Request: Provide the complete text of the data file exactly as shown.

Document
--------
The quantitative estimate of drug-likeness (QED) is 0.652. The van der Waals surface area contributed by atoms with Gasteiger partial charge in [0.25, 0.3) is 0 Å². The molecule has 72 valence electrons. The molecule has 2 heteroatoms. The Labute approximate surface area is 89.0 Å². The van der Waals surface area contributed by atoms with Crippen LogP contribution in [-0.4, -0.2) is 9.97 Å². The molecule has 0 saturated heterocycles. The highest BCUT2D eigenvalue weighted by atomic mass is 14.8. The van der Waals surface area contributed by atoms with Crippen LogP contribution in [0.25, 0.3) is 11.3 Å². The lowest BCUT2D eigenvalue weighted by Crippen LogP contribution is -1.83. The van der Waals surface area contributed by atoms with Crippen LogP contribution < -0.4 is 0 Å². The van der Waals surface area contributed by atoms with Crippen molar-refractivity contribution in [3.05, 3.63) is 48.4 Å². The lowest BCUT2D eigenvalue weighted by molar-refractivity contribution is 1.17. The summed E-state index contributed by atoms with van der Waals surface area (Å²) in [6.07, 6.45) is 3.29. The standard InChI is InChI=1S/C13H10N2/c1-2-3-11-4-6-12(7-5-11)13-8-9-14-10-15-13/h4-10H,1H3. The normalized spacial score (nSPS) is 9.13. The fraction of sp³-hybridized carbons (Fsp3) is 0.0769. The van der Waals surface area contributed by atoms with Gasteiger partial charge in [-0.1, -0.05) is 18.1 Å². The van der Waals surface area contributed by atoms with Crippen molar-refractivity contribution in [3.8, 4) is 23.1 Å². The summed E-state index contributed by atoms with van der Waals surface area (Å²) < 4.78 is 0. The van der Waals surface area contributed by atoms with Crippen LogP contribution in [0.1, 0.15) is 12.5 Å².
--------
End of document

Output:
The quantitative estimate of drug-likeness (QED) is 0.652. The van der Waals surface area contributed by atoms with Gasteiger partial charge in [0.25, 0.3) is 0 Å². The molecule has 72 valence electrons. The molecule has 2 heteroatoms. The Labute approximate surface area is 89.0 Å². The van der Waals surface area contributed by atoms with Crippen LogP contribution in [-0.4, -0.2) is 9.97 Å². The molecule has 0 saturated heterocycles. The highest BCUT2D eigenvalue weighted by atomic mass is 14.8. The van der Waals surface area contributed by atoms with Crippen LogP contribution in [0.25, 0.3) is 11.3 Å². The lowest BCUT2D eigenvalue weighted by Crippen LogP contribution is -1.83. The van der Waals surface area contributed by atoms with Crippen LogP contribution < -0.4 is 0 Å². The van der Waals surface area contributed by atoms with Crippen molar-refractivity contribution in [3.05, 3.63) is 48.4 Å². The lowest BCUT2D eigenvalue weighted by molar-refractivity contribution is 1.17. The summed E-state index contributed by atoms with van der Waals surface area (Å²) in [6.07, 6.45) is 3.29. The standard InChI is InChI=1S/C13H10N2/c1-2-3-11-4-6-12(7-5-11)13-8-9-14-10-15-13/h4-10H,1H3. The normalized spacial score (nSPS) is 9.13. The fraction of sp³-hybridized carbons (Fsp3) is 0.0769. The van der Waals surface area contributed by atoms with Gasteiger partial charge in [-0.1, -0.05) is 18.1 Å². The van der Waals surface area contributed by atoms with Crippen molar-refractivity contribution in [3.8, 4) is 23.1 Å². The summed E-state index contributed by atoms with van der Waals surface area (Å²) < 4.78 is 0. The van der Waals surface area contributed by atoms with Crippen LogP contribution in [0.1, 0.15) is 12.5 Å².